If – in the 80’s – violence offered a catharsis to those who suffered the slings and arrows of surviving Vietnam, currently much of the American population will have no such contact except through cinema, and so making films about violence with little palpable violence makes sense. If gore and the viscera was the result of people like Tom Savini surviving his tour of duty, it would take a draft to get America out of its insulation. For better or worse. And so cinema returns to a variant of the clutched chest death.

And so the R rated action movie has become a relic. It’s become cost prohibitive, even if Jason Bourne or James Bond can kill someone and (at least) make it palpable to protagonist. But this realism strikes as a revolt against the bloodless bloodshed that has become de rigueur.  It’s modern for a character to actually feel bad about killing someone, which is also a response to our modern world, and to the 80’s action films.

And so I celebrate the mass bloodshed that litters Rambo. Because I’m glad it’s bloody, and I’m glad it’s completely and utterly ephemeral. I’ve missed those things. So much. Too bad that it’s anomalous.


How She Move comes out, and if Paramount had marketed the fucker correctly, they might have had the weekend. But since the diminishing returns of the January Dance movie (which they started with Save the Last Dance), they hedged their betswith prints and will likely recoup on DVD. Then again, if it’s the “Number One film in America,” it just points out that teenagers like to watch people dancing, and I wouldn’t blame them. I will probably watch the film on DVD just to see if I can steal some moves (my guilty pleasures). Speaking of selling past their street date, Meet the Spartans offers the third January parody film in three years. After The Comebacks bombed, the question is: Does this do Epic Movie business or The Comebacks business? I think the answer is somewhere in the middle. Untraceable stars Diane Lane, who has spent nearly three decades being fuckable. That may sound rude, and if Miss Lane wishes to slap me, I’m all in favor of it. Though she’s married to Josh Brolin, and after his year, I wouldn’t want to mess with him. Still, it looks like junk for a January release, and it likely is.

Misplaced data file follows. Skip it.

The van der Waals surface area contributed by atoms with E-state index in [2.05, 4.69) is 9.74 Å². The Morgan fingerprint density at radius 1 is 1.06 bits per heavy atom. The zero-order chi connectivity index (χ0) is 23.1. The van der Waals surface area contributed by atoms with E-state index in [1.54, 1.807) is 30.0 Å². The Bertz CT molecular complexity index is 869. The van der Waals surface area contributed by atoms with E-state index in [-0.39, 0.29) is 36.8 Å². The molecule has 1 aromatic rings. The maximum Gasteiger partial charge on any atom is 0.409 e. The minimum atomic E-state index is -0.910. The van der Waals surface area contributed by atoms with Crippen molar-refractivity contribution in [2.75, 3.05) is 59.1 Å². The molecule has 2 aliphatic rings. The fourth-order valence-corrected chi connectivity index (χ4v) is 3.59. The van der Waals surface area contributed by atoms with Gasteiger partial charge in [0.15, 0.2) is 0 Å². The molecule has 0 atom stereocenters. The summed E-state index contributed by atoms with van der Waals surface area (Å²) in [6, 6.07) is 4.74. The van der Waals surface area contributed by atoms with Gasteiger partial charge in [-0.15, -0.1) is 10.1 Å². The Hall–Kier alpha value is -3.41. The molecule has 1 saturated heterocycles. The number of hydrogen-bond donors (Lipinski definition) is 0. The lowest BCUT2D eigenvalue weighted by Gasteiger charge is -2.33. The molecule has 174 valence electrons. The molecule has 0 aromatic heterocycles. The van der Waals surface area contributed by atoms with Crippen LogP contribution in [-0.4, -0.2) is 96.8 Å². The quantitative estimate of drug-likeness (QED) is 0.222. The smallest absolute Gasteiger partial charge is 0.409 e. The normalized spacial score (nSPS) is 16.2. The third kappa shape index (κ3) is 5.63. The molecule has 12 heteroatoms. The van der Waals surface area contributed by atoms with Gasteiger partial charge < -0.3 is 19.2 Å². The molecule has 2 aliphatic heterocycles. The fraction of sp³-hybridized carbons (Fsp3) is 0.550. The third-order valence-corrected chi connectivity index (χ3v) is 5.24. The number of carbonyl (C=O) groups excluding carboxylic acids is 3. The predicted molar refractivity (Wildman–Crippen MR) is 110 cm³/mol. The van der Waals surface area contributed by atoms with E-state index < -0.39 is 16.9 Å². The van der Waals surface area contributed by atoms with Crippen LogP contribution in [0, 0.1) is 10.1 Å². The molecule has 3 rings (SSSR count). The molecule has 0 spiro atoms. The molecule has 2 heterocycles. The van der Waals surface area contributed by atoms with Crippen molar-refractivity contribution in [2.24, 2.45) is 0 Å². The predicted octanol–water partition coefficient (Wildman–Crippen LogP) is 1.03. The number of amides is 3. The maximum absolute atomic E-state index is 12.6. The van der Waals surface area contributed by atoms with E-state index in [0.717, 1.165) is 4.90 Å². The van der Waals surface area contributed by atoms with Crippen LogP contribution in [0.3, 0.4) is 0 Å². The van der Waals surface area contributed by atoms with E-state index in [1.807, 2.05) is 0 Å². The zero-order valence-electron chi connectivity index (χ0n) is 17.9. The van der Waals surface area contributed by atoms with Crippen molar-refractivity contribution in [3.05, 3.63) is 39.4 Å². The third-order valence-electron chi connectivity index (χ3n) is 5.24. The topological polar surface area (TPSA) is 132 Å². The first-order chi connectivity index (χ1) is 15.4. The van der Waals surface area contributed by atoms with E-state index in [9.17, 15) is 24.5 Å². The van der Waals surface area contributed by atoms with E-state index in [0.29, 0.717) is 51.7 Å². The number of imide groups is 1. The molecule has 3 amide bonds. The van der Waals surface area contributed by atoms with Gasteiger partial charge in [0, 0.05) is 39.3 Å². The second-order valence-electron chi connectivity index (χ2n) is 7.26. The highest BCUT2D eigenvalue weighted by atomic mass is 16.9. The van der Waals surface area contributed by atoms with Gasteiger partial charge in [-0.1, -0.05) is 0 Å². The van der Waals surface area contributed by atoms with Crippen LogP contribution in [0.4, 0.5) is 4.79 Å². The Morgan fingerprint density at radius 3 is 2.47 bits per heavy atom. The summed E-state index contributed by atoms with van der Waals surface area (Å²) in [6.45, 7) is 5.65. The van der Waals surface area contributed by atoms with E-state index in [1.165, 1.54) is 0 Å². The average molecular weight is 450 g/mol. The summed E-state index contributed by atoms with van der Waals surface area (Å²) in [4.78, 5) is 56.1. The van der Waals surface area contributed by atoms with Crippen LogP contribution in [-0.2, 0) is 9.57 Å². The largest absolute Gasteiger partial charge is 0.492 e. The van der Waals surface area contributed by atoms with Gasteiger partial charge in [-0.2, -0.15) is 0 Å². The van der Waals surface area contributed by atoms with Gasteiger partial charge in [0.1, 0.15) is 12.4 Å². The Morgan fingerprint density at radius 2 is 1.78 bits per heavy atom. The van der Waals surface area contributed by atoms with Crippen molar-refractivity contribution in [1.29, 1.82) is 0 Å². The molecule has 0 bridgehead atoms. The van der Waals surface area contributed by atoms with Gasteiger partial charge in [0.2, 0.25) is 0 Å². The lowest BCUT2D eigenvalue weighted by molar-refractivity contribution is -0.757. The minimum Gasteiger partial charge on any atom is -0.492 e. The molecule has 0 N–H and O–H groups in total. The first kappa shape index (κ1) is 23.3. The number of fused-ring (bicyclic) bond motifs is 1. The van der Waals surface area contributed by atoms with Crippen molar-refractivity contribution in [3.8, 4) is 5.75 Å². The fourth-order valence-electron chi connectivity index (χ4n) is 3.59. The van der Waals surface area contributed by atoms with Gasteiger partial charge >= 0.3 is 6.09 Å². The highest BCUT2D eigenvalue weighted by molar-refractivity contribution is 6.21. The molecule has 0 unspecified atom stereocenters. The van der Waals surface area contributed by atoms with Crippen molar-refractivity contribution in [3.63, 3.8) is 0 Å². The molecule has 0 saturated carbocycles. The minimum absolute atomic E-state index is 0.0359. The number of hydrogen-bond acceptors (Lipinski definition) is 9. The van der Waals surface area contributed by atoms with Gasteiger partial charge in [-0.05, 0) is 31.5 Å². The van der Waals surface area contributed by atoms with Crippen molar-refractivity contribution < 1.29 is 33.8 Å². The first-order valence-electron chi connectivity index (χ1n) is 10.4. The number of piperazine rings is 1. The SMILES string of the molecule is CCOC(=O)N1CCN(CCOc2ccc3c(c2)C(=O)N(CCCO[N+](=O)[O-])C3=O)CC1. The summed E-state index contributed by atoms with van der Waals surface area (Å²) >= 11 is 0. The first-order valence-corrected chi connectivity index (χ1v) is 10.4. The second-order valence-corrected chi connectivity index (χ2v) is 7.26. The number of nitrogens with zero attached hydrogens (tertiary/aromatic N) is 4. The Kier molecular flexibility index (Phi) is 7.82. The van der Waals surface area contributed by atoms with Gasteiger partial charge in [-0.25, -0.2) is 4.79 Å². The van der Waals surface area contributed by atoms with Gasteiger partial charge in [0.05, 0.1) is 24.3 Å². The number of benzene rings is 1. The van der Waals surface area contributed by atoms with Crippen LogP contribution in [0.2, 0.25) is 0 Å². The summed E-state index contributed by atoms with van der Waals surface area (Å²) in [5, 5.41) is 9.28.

So then there’s the Academy re-ups, with Michael Clayton and No Country hitting a ton more screens. This may prove renumerative, but for the most part, the multiplexes that are taking them in are looking to clean out the debris knowing that if it doesn’t work this week, next week they can easily be jettisoned. Juno is likely to get the strongest bounce. Coverfield got to $40 Million for the three day last weekend. A 60% drop would mean $16 Million. A 70% drop would mean $12. I’m going to split the difference.

Rambo didn’t get many press screenings. It seems that when Devin, Moriarty and myself went in December (along with a number of Internet journalists, surely plucked because they were likely to be sympathetic) it turned out to be one of the rare pre-release screenings for the film. I can understand that as old school journalists might not truck to this film like the Internet might, having grown up on Red Meat City. I am hoping there’s enough there to push it to the top, but the film might not have the muscle. At least there’s not much of worth opening against it.

So here’s my top five:

1.    Rambo - $17.2 Million
2.    Cloverfield - $13.6 Million
3.    27 Dresses - $13.5 Million
4.    Meet the Spartans - $10.2 Million
5.    Juno - $9.2 Million

Untraceable could chart over both the four and the five. But I’ve got guns and I’m sticking to them. Sunday will answer all your questions.